Four questions every American should ask about fraud in the 2020 election.

Biden declared himself elected and prepared for the transfer of power while the counting of votes was not yet complete and legal action was under way that could affect the outcome of the election. This is, in effect, a challenge to the United States Constitution and an assault on the people that exceeds the limits of tolerance for every American, regardless of his or her political affiliation.

In the face of unprecedented fraud in the 2020 election, every American should ask themselves four questions.

The first question: do I confront election fraud head-on, or do I ignore it?

General election fraud, is that true? Or is it a made up lie? The solution to this doubt is not rhetoric or debate, but facts, evidence that can withstand questioning. Different political views are not a reason for selective acceptance of facts; rather, the facts should be approached from different perspectives. The key question is, do we face reality, or do we run away from it?

If we believe that honesty and integrity are not exclusive to a certain group of people, we should take the following things seriously: On November 5, the Trump campaign launched a voter fraud reporting website and hotline that has already received 220,000 reports in less than 10 hours. And Federal Election Commission Chairman Trey Trainor believes that election fraud is occurring in the states where votes are still being counted.

Second question: am I willing to let illegal ballots decide the outcome of the election?

In 2016, we were told by almost every mainstream media outlet that Trump would not win, but it was the other way around, and in 2020 we are told that Biden has a huge lead, but that’s not the case, and to date Trump has received 71 million legal votes, “the most ever won by an incumbent president.

The election dispute is now about Biden’s demand that “every vote be counted” and Trump’s demand that “every legal vote be counted”. Trump said – refers to the winner is “legitimate votes”, not the news media – is correct. The former New York Mayor Rudy Giuliani, Trump’s personal lawyer, said on November 7 that there are at least 600,000 ballots in question in the U.S. presidential election, and President Trump obviously won’t budge. If it were me, would I concede?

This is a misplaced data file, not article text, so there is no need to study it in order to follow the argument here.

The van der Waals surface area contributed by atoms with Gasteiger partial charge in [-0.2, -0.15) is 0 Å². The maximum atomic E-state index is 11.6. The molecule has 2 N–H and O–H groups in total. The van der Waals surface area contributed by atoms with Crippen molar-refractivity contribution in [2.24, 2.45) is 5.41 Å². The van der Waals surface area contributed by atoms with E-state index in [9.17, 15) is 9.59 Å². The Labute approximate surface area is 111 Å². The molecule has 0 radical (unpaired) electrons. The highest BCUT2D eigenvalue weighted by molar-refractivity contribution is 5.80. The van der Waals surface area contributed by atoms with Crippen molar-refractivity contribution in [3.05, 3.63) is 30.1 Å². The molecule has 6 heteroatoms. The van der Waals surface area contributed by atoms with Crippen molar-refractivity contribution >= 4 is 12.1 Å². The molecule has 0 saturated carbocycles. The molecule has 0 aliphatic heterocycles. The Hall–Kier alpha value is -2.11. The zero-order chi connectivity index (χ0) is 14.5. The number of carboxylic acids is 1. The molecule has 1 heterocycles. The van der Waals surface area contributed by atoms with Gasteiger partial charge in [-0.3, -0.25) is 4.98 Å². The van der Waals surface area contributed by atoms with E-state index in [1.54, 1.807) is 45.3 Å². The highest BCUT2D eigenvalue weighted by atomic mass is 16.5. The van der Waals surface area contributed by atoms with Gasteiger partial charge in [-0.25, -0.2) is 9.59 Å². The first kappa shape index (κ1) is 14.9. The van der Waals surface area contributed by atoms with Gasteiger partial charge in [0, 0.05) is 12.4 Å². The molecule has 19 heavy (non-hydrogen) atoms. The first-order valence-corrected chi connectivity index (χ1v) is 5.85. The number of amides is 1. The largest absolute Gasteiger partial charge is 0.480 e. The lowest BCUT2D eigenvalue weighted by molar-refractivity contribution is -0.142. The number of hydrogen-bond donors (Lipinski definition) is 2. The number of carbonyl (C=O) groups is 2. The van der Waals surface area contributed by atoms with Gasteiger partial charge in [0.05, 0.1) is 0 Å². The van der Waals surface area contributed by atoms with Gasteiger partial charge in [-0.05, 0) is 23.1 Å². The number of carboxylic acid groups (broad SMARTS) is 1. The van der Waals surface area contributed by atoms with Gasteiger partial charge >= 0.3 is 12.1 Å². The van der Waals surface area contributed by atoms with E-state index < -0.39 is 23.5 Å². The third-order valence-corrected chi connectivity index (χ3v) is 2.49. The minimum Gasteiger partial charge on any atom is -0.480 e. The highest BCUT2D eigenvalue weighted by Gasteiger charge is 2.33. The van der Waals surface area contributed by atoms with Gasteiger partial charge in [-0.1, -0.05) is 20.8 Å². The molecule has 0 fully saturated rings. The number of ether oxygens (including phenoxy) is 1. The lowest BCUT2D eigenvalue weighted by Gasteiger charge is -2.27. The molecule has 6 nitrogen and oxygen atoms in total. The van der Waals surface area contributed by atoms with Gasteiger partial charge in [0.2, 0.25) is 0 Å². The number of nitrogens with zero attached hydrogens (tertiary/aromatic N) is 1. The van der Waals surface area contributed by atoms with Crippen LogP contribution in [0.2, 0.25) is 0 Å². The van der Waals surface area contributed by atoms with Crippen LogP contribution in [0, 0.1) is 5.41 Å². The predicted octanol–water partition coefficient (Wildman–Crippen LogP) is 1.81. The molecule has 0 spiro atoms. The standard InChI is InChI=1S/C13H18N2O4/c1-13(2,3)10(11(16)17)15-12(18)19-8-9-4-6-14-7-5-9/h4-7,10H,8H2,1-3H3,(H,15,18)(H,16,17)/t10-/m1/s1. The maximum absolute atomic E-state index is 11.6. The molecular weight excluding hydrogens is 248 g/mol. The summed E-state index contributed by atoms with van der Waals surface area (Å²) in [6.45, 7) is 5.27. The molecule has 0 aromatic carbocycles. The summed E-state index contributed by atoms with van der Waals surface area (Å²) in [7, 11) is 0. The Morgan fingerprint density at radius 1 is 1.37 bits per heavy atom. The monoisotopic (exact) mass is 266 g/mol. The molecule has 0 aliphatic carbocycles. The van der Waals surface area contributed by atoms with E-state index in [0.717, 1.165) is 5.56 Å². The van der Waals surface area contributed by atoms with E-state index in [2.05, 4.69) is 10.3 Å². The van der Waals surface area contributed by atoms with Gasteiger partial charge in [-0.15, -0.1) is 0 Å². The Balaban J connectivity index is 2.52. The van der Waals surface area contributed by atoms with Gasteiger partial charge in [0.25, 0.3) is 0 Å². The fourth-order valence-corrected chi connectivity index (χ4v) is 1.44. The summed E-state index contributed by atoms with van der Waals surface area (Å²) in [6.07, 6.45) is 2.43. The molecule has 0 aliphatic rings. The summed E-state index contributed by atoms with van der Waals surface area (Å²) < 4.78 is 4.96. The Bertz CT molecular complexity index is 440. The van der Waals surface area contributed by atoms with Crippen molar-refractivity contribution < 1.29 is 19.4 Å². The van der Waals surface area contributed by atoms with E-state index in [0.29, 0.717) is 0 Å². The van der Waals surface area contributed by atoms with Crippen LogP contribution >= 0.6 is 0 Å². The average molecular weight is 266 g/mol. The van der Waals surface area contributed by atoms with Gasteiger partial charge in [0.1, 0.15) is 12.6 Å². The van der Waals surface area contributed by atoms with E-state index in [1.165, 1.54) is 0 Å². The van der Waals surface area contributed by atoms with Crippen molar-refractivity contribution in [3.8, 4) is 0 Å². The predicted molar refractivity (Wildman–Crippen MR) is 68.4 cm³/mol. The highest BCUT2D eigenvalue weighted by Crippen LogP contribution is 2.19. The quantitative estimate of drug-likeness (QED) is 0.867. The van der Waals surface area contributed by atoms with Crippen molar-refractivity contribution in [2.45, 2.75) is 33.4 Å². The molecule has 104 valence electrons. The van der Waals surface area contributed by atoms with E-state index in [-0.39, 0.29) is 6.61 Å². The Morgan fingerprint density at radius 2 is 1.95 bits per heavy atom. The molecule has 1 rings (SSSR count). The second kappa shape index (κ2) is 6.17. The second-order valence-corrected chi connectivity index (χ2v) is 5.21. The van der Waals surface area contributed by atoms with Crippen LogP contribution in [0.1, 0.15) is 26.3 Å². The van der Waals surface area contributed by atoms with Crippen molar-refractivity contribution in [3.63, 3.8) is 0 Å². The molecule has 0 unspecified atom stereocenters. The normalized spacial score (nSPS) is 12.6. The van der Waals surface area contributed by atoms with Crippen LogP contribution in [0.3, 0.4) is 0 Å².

The political trust of society as a whole in the results of democratic elections is based on honest and upstanding gentlemanly conduct. Rigged elections are never acceptable.

Third question: am I powerless to do anything about the results of a rigged election?

A drop of water that splashes on concrete or in the desert dries up without leaving a trace, but a drop of water that blends into the Mississippi River or the Atlantic Ocean will be vibrant and magnificent. Yes, “Let equity be as the great waters roll, and let justice be as the mighty rivers.” But we must be a drop in that great rolling water, that mighty river.

For example, on November 7, all 50 states held simultaneous “Stop Stealing Elections” demonstrations to protest against the Biden camp’s cheating; on the same day, some people in the Greater Washington, D.C. area rallied in front of the U.S. Supreme Court, demanding “Stop Stealing Elections” and calling for a correct ruling and justice in the U.S. presidential election.

Fourth question: What kind of America would I like to live in?

The question for the United States, the “city on top of the hill”, is “Is America becoming a failed state?”

Judging by the scale of the 2020 election fraud, this is both a smokeless election war, the worst ideological civil war since the Civil War, and a coup d’état to subvert the Constitution.

Election fraud is hitting not just Trump, but is destroying America. Every patriot needs to transcend partisanship, respect the facts, heal the wounds of the tear, and rebuild a nation of brothers under a constitutional consensus.

In his first inaugural address 159 years ago, President Lincoln said, “We are not enemies, but friends; we must not be enemies. Though passion may warp our emotional ties, there is no need to taut them.”

Four years later, as the sad Civil War was coming to an end, President Lincoln concluded his second inaugural address by adding, “With malice toward none, with kindness toward all, and with the conviction that God has given us the ability to know right from wrong, let us strive to finish what we are doing, to bind up the wounds of this nation, to care for every fallen martyr and his wife and children, to do all in their power to secure and preserve a just and lasting peace in our country and in all nations.”

Today, at this time, Lincoln’s words are all the more poignant in the context of the grave constitutional crisis created by the fraudulent 2020 election.

concluding remarks

Four questions every American should ask themselves that the future is waiting to answer. But remember, there is a limited amount of time to wait.